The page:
My two friends (Cez and Barbara) and I rented a car in Malaga and drove all the way to see Gibraltar. We slept in the car and parked outside of the “Rock,” so that we could do it cheaply and comfortably — let’s face it, at only a short walk away, Spain has more space for parking lots and hostels, and is therefore a lot more budget friendly. We spent one whole day in Gibraltar, which — despite its small size — may not have been enough. There’s definitely more for me to see when I visit next time.

Why should you visit Gibraltar?
Gibraltar is one of a kind: It’s small and intense, expensive on hostels and cheap on duty-free, tiny on the map and huge on sightseeing. It’s got it all.


Things to See and Do on a Budget

1. Exploring St. Michael’s Cave
St. Michael’s Cave is a stunning natural grotto attracting a million visitors each year. The cave formations are colourfully lit, and travellers can read displays documenting the caves’ history. The entrance ticket is £10 ($16) and you can spend a whole day there if you wish to.

2. Watching monkeys in the Upper Rock Nature Reserve
The Upper Rock Nature Reserve is a great place to see wildlife as well as numerous plant species that are rare or unknown elsewhere in the world. Moreover, the scenery seen from the top is simply breathtaking. Be careful as there are plenty of cheeky monkeys around trying to steal a wallet or a piece of jewellery from you!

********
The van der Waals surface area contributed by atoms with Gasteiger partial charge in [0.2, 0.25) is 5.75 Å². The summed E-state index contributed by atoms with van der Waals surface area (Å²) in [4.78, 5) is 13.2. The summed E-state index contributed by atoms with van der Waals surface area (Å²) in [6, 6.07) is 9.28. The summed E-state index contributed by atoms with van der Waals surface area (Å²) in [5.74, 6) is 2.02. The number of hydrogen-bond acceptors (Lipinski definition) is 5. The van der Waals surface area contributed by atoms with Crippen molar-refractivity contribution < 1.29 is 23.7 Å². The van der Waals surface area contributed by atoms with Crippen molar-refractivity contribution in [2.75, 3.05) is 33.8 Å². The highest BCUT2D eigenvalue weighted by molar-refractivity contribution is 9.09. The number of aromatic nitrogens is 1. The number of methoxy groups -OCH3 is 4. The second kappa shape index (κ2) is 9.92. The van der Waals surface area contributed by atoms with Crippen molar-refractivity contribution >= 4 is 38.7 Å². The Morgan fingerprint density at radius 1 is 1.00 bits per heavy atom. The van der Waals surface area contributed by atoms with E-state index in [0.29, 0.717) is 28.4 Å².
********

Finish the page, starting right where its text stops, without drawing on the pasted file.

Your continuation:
3. Shopping
While, you may think that such a small destination might have not-so-small prices, this is not actually the case in Gibraltar. Because of its political stance, it serves as a duty-free heaven for shoppers from around the world. Although the British Pound is the official currency, dollars, euros and other currencies will be happily accepted by shop-owners.

Where should you stay?
I am a budget traveller, hence I would not recommend staying in Gibraltar. Within just a 30-minute walk, you can be in Spain, where accommodation prices are much more attractive.

What and where should you eat?
Gibraltar is full of food and booze (British influence maybe?). Cafes, pubs and bars are scattered all over the place and will look very tempting on a hot Mediterranean day. You should not leave Gibraltar without a full English breakfast!


What’s the best way to get around?
A pair of trainers or sandals will do just fine. It’s a small place and everything is within walking distance. Nevertheless, I would recommend getting a cable car when you go to the top of the Upper Rock Nature Reserve. And, since the way back is easy and picturesque, you may as well just walk again.

Now that you’ve become acquainted with the famous rocky mass that is Gibraltar, I suggest you get to know it in person. With a mixture of adventure, cultures and scenery, it’s a European stop that shouldn’t be missed.